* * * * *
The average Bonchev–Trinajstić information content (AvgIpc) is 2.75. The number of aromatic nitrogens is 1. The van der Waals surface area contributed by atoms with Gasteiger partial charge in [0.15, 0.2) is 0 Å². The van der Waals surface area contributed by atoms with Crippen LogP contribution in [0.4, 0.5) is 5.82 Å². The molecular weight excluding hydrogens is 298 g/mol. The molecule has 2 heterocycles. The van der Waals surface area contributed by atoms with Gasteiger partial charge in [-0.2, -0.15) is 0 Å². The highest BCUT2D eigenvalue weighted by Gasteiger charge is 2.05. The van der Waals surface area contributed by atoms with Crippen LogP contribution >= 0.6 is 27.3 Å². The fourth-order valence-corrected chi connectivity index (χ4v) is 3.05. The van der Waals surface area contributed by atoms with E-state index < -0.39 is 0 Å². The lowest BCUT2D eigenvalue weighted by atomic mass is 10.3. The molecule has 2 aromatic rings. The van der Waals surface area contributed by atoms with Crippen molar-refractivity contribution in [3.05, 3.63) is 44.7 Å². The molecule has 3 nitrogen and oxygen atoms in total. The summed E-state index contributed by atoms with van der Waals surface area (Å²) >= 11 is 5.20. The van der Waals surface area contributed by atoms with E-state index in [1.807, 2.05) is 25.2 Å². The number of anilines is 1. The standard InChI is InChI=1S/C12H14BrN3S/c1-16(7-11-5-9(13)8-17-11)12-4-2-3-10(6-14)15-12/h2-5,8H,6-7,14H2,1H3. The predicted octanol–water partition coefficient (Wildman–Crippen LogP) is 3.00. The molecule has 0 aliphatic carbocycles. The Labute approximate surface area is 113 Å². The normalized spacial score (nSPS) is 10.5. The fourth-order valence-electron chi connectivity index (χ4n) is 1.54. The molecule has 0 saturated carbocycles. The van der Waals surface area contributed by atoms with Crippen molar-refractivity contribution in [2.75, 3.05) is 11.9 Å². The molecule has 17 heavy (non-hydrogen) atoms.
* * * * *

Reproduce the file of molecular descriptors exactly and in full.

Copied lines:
The average Bonchev–Trinajstić information content (AvgIpc) is 2.75. The number of aromatic nitrogens is 1. The van der Waals surface area contributed by atoms with Gasteiger partial charge in [0.15, 0.2) is 0 Å². The van der Waals surface area contributed by atoms with Crippen LogP contribution in [0.4, 0.5) is 5.82 Å². The molecular weight excluding hydrogens is 298 g/mol. The molecule has 2 heterocycles. The van der Waals surface area contributed by atoms with Gasteiger partial charge in [-0.2, -0.15) is 0 Å². The highest BCUT2D eigenvalue weighted by Gasteiger charge is 2.05. The van der Waals surface area contributed by atoms with Crippen LogP contribution >= 0.6 is 27.3 Å². The fourth-order valence-corrected chi connectivity index (χ4v) is 3.05. The van der Waals surface area contributed by atoms with E-state index < -0.39 is 0 Å². The lowest BCUT2D eigenvalue weighted by atomic mass is 10.3. The molecule has 2 aromatic rings. The van der Waals surface area contributed by atoms with Crippen molar-refractivity contribution in [3.05, 3.63) is 44.7 Å². The molecule has 3 nitrogen and oxygen atoms in total. The summed E-state index contributed by atoms with van der Waals surface area (Å²) >= 11 is 5.20. The van der Waals surface area contributed by atoms with E-state index in [1.807, 2.05) is 25.2 Å². The number of anilines is 1. The standard InChI is InChI=1S/C12H14BrN3S/c1-16(7-11-5-9(13)8-17-11)12-4-2-3-10(6-14)15-12/h2-5,8H,6-7,14H2,1H3. The predicted octanol–water partition coefficient (Wildman–Crippen LogP) is 3.00. The molecule has 0 aliphatic carbocycles. The Labute approximate surface area is 113 Å². The normalized spacial score (nSPS) is 10.5. The fourth-order valence-electron chi connectivity index (χ4n) is 1.54. The molecule has 0 saturated carbocycles. The van der Waals surface area contributed by atoms with Crippen molar-refractivity contribution in [2.75, 3.05) is 11.9 Å². The molecule has 17 heavy (non-hydrogen) atoms.